What are you currently doing that you would say is a reflection of this particular idea, practice or principle? Say a little bit about the times you thought you had managed to apply the idea or principle to your own practice.
    – It’s still new, but I intend to practice externalising in an upcoming coaching session. But I can imagine how helpful it will be applying it to myself. When I find myself personalising problems, internalising them, I want to experiment with externalising them, and noticing the impact on my own mood, thoughts, feelings and beliefs.

  2. Kate Coomber

    Hi, Kate from Melbourne Australia.
    One thing that has particularly resonated for me has been externalising, and the expression that ‘the person is not the problem, the problem is the problem’.

    What would I call this principle or idea? I think at this point it’s hard to encapsulate with a catchy name because externalising and the conversations and actions flowing from it are very big concepts in themselves.
    For myself, I currently think of externalising as ‘meeting clients where they are’ and the axiom of ‘the person is not the problem’, as a guiding mantra from which all other actions spring. If I were to explain it to clients however, it would be quite different, it’s a little like lancing a wound and letting the infection release, but that’s not very friendly imagery! I think I would be encouraging clients to give their problem a name in sessions because they have ownership and investment in it and I would want them to feel their power in doing so.
    I have definitely been able to apply this at work in some instances. With clients in brief conversations, for example when they are talking about mental health issues impacting their living circumstances. Simple re-phrasing, ‘how long have you lived with the anger/depression etc.’, gives the conversation a different orientation. I notice clients adopt the language and speak more specifically about their issue, they might say ‘since secondary school in Year 10’, for example whereas previously they would say ‘I developed this in secondary school’. It may seem subtle but it is part of a shift in their thinking.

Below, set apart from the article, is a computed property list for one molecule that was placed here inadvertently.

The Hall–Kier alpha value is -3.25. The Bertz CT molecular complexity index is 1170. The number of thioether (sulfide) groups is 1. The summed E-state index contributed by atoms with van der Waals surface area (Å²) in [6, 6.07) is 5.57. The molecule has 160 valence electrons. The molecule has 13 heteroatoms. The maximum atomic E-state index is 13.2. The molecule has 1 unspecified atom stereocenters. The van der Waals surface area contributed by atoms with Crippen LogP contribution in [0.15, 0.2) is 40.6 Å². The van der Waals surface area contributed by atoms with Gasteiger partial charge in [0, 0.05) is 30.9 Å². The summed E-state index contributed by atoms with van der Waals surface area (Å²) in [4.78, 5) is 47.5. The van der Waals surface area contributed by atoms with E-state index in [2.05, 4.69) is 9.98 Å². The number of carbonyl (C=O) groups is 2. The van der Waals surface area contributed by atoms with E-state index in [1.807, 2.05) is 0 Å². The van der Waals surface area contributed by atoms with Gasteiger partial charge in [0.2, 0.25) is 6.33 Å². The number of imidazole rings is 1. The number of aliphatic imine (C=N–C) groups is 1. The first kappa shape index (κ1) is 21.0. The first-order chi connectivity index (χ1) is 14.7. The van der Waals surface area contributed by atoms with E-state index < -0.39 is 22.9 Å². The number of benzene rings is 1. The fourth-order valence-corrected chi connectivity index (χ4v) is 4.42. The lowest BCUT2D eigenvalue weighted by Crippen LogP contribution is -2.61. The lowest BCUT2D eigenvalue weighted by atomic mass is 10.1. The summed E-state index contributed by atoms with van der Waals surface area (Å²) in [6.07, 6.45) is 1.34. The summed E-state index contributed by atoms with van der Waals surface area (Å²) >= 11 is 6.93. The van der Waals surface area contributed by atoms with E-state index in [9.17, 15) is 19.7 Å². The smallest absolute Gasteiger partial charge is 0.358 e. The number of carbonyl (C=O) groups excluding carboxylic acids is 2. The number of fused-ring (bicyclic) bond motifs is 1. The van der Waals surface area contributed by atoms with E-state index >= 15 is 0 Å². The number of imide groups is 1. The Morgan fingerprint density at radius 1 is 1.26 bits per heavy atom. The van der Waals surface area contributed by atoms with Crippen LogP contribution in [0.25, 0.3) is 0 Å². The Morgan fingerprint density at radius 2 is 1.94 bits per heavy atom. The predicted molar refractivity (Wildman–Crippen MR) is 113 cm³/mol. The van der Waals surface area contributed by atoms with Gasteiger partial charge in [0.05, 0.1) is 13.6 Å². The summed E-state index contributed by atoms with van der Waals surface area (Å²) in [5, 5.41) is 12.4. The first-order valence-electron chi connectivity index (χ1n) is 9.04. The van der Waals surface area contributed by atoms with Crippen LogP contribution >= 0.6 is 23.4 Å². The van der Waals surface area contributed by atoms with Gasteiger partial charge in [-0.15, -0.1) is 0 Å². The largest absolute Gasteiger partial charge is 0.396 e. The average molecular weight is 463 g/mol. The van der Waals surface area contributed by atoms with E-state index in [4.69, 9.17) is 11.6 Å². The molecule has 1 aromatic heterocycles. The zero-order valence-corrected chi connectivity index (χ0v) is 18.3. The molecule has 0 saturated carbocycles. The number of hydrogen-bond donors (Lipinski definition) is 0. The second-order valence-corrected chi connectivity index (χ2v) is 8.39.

And also with co-workers when they speak about clients, it’s been interesting to see how separating the person (client) from the problem, creates more space for a worker to really see clients as they are. It has been noticeable that workers engage with externalising and it leads to speculation about what their clients’ life might have been like without the problem and indeed what strengths they already have.
    It feels extremely valuable to work this way, giving clients an opportunity to see themselves differently. I feel this way because that’s how ‘the person is not the problem’ affected me when I first read it. I felt energised by the possibility of using this at work and in my personal life. I noted how externalising shows you that the ‘problem’ is also a product and part of one’s environment. Personally I had hard times when I was younger and if I had understood a label was only part of the story and indeed did not have to ‘stick’ I would have felt more potential and resilient in how I dealt with my issues.
    The other idea I have deeply connected with is encouraging people to tell their stories in a multi- faceted way, that thickens the narrative and is complex and not damage-centred. Everyone has a story to tell and that is common across all cultures. I am hoping to create opportunities for people to tell their stories in different empowering ways. Having read about the ‘suitcase narratives I can see huge potential for those clients attending the agency I work at who are from refugee and asylum seeker backgrounds.